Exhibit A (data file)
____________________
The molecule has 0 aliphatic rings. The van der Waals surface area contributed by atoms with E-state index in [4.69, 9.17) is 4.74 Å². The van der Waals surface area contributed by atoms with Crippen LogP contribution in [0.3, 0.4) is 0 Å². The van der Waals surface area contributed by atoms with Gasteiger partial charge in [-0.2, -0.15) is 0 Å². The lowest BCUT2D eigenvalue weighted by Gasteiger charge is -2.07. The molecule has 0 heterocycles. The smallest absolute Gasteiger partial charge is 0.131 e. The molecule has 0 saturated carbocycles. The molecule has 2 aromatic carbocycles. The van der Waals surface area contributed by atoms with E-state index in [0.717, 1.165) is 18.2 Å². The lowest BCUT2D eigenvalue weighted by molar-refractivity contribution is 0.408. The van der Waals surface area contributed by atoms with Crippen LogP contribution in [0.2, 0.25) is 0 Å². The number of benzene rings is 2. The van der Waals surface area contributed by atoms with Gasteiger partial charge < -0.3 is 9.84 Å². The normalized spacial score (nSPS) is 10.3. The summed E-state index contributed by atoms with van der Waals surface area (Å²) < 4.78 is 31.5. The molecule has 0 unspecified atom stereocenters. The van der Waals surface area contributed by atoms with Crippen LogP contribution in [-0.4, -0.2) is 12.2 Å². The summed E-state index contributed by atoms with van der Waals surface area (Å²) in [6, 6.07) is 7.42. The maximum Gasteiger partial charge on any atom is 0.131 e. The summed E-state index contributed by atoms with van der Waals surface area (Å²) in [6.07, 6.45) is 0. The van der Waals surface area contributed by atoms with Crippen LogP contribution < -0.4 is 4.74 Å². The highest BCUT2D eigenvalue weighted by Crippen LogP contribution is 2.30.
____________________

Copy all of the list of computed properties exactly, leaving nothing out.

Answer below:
The molecule has 0 aliphatic rings. The van der Waals surface area contributed by atoms with E-state index in [4.69, 9.17) is 4.74 Å². The van der Waals surface area contributed by atoms with Crippen LogP contribution in [0.3, 0.4) is 0 Å². The van der Waals surface area contributed by atoms with Gasteiger partial charge in [-0.2, -0.15) is 0 Å². The lowest BCUT2D eigenvalue weighted by Gasteiger charge is -2.07. The molecule has 0 heterocycles. The smallest absolute Gasteiger partial charge is 0.131 e. The molecule has 0 saturated carbocycles. The molecule has 2 aromatic carbocycles. The van der Waals surface area contributed by atoms with E-state index in [0.717, 1.165) is 18.2 Å². The lowest BCUT2D eigenvalue weighted by molar-refractivity contribution is 0.408. The van der Waals surface area contributed by atoms with Crippen LogP contribution in [0.2, 0.25) is 0 Å². The number of benzene rings is 2. The van der Waals surface area contributed by atoms with Gasteiger partial charge < -0.3 is 9.84 Å². The normalized spacial score (nSPS) is 10.3. The summed E-state index contributed by atoms with van der Waals surface area (Å²) < 4.78 is 31.5. The molecule has 0 unspecified atom stereocenters. The van der Waals surface area contributed by atoms with Crippen LogP contribution in [-0.4, -0.2) is 12.2 Å². The summed E-state index contributed by atoms with van der Waals surface area (Å²) in [6, 6.07) is 7.42. The maximum Gasteiger partial charge on any atom is 0.131 e. The summed E-state index contributed by atoms with van der Waals surface area (Å²) in [6.07, 6.45) is 0. The van der Waals surface area contributed by atoms with Crippen LogP contribution < -0.4 is 4.74 Å². The highest BCUT2D eigenvalue weighted by Crippen LogP contribution is 2.30.